26 States Now Back to, or Better Than Pre-pandemic Job Numbers, 24 States and The District of Columbia Yet to Go
November saw one-more state -- New Hampshire -- return to job numbers seen in February 2020, the month prior to the pandemic according to data released today from the U.S. Bureau of Labor Statistics (BLS). Just as states lost differing percentages of jobs in March and April 2020, the recovery rate varies across the economic landscape. All data discussed are seasonally adjusted data allowing comparison across all months.
As of November 2022, the BLS data show 26 states with as many or more jobs than any time in history. The first table shows the percentage change in jobs from February 2020 (the month prior to the pandemic) compared to November 2022 sorted by relative recovery rates. Also included is the District of Columbia. Idaho and Utah lead job growth rates since February 2020 posting gains of 6.9 percent and 6.6 percent, respectively. Least recovered since the pandemic include Hawaii down 6.5 percent, Vermont -4.3 percent, and the District of Columbia -4.1 percent.
Not all states were equally slammed employment-wise by the pandemic as shown in the next table. From February to April or May in 2020, Michigan lost almost one-in-every-four jobs (-23.7 percent) while Utah shed the fewest at just one-in-every 12 (-8.9 percent).
In October Hawaii lead the U.S. in 1-month job growth at 0.8 percent but that fell by more-than one-half in November to 0.3 percent. West Virginia posted the best 12-month job growth of 1.0 percent followed by Wyoming’s 0.7 percent and New Hampshire and Alaska tied for third best at 0.6 percent. Four states posted a 0.2 percent decline in November: Arkansas, Delaware, Vermont and North Dakota.
Job change rates for the 12-months ending November 2022 are detailed in the next table. Best 12-month performance included Texas up 5.1 percent and Florida gaining 4.7 percent. No state posted a job loss for the 12-month period, but Mississippi continues to have the smallest 12-month job gain at 0.1 percent.
Total employment as of November 2022 is shown in the next table sorted by state from the most to the fewest number of jobs. Also included is the cumulative percentage of jobs by state. Nine states account for more than one-half (50.6 percent) of all U.S. jobs while 21 states with the fewest number of jobs combined do not total even 10 percent.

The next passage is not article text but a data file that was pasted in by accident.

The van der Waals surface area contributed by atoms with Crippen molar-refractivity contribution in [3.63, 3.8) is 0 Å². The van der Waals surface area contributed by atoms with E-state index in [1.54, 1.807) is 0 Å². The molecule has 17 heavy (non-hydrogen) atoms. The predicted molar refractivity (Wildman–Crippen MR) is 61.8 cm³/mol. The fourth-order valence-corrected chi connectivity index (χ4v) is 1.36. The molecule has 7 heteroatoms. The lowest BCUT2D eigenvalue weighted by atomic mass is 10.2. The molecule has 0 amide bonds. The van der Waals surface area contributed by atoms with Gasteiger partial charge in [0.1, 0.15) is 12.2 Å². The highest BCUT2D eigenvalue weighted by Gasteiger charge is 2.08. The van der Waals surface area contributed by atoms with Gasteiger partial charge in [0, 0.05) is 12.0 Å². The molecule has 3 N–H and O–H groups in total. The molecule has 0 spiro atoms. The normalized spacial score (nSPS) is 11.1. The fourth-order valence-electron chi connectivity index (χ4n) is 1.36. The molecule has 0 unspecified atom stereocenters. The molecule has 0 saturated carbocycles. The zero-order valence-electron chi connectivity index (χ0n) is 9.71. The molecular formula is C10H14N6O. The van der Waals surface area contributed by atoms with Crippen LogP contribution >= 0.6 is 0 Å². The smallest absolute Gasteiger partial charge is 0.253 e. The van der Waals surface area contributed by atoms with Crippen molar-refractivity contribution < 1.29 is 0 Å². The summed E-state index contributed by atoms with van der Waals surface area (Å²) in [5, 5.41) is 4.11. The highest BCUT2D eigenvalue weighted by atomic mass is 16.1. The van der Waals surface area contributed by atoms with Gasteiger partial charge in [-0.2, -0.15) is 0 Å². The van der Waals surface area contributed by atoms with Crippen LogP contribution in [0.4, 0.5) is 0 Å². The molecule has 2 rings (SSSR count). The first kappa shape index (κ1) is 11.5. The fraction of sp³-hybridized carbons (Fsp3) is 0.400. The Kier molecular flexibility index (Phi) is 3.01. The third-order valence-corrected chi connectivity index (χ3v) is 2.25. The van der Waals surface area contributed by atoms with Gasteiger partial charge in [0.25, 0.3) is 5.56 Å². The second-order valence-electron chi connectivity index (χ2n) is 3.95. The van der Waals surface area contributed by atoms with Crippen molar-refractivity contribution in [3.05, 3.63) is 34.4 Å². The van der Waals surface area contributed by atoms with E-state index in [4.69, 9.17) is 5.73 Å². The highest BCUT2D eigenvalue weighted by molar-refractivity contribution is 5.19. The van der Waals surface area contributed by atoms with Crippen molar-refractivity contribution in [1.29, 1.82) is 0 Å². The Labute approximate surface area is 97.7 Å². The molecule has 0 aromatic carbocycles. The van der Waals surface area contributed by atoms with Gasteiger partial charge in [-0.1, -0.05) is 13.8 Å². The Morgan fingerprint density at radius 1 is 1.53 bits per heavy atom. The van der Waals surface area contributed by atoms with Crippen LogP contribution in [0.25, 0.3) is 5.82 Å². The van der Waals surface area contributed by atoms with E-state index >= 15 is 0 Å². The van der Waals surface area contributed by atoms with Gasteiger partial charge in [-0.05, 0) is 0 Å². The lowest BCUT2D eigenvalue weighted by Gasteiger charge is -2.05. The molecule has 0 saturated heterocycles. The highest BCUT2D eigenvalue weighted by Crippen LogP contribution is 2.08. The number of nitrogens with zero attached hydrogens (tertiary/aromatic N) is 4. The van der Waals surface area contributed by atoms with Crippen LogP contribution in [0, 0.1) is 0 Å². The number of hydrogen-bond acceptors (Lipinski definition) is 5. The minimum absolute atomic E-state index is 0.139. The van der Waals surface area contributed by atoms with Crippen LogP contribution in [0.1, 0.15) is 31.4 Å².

Employment metrics for all 50-states and the District of Columbia are detailed in the last table.
The BLS provides a plethora of job- and workforce-related data monthly ranging from county to national levels. These data can be accessed at www.bls.gov, then click the DATA TOOLS tab.
There still remains a considerable portion of the $5 trillion of federal pandemic stimulus yet to be spent. With tens of thousands of tech and ecommerce job cuts announced recently and just coming off the highest inflation in 40 years concerns are the U.S. is headed to a recession including the following expectations:
- Fannie Mae – modest recession will commence in Q1 2023
- The Conference Board – economic weakness to see a recession to begin around the end of 2022
- Bloomberg – probability of a recession is now 100 percent within a year
- JPMorgan – mild recession in 2023
- Forbes – recession will begin late 2022 or early 2023
- Former Boston Fed President Eric Rosengren – U.S. likely headed to mild recession in 2023
- FitchRatings – recession to start in Q2 2023
- University of Michigan Economists – mild recession ahead in 2023
- The Economist – Why a Global Recession is inevitable in 2023
- Bank of America – forecasts mild 2023 recession
- S&P Market Intelligence – 2023 recession more likely than not
- RBC – recession is not here but it is coming
If there is a recession, job losses may return in 2023 delaying recovery further for the 26 states yet to get back to pre-pandemic job numbers. Pay close attention to job numbers to gauge where the economy is heading.
Jobs are everything to the economy.
Period. It’s all about jobs.